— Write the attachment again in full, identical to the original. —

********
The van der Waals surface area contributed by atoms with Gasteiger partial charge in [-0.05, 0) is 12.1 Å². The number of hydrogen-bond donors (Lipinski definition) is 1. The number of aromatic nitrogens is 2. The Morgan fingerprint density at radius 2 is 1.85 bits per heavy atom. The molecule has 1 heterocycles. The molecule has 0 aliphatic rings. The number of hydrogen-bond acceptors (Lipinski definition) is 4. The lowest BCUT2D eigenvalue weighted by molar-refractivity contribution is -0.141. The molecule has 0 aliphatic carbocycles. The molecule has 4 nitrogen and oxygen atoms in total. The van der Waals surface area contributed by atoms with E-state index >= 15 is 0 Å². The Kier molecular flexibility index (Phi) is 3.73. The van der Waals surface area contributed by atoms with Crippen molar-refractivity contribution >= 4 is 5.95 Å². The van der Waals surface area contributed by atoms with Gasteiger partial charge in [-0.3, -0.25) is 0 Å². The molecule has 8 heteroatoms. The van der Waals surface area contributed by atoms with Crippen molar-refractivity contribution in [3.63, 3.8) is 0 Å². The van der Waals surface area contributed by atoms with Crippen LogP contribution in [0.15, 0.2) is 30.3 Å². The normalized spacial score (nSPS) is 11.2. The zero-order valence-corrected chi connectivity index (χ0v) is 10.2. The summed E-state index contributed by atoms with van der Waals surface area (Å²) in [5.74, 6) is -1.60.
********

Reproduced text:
The van der Waals surface area contributed by atoms with Gasteiger partial charge in [-0.05, 0) is 12.1 Å². The number of hydrogen-bond donors (Lipinski definition) is 1. The number of aromatic nitrogens is 2. The Morgan fingerprint density at radius 2 is 1.85 bits per heavy atom. The molecule has 1 heterocycles. The molecule has 0 aliphatic rings. The number of hydrogen-bond acceptors (Lipinski definition) is 4. The lowest BCUT2D eigenvalue weighted by molar-refractivity contribution is -0.141. The molecule has 0 aliphatic carbocycles. The molecule has 4 nitrogen and oxygen atoms in total. The van der Waals surface area contributed by atoms with E-state index >= 15 is 0 Å². The Kier molecular flexibility index (Phi) is 3.73. The van der Waals surface area contributed by atoms with Crippen molar-refractivity contribution >= 4 is 5.95 Å². The van der Waals surface area contributed by atoms with Gasteiger partial charge in [-0.3, -0.25) is 0 Å². The molecule has 8 heteroatoms. The van der Waals surface area contributed by atoms with Crippen molar-refractivity contribution in [3.63, 3.8) is 0 Å². The van der Waals surface area contributed by atoms with Crippen LogP contribution in [0.15, 0.2) is 30.3 Å². The normalized spacial score (nSPS) is 11.2. The zero-order valence-corrected chi connectivity index (χ0v) is 10.2. The summed E-state index contributed by atoms with van der Waals surface area (Å²) in [5.74, 6) is -1.60.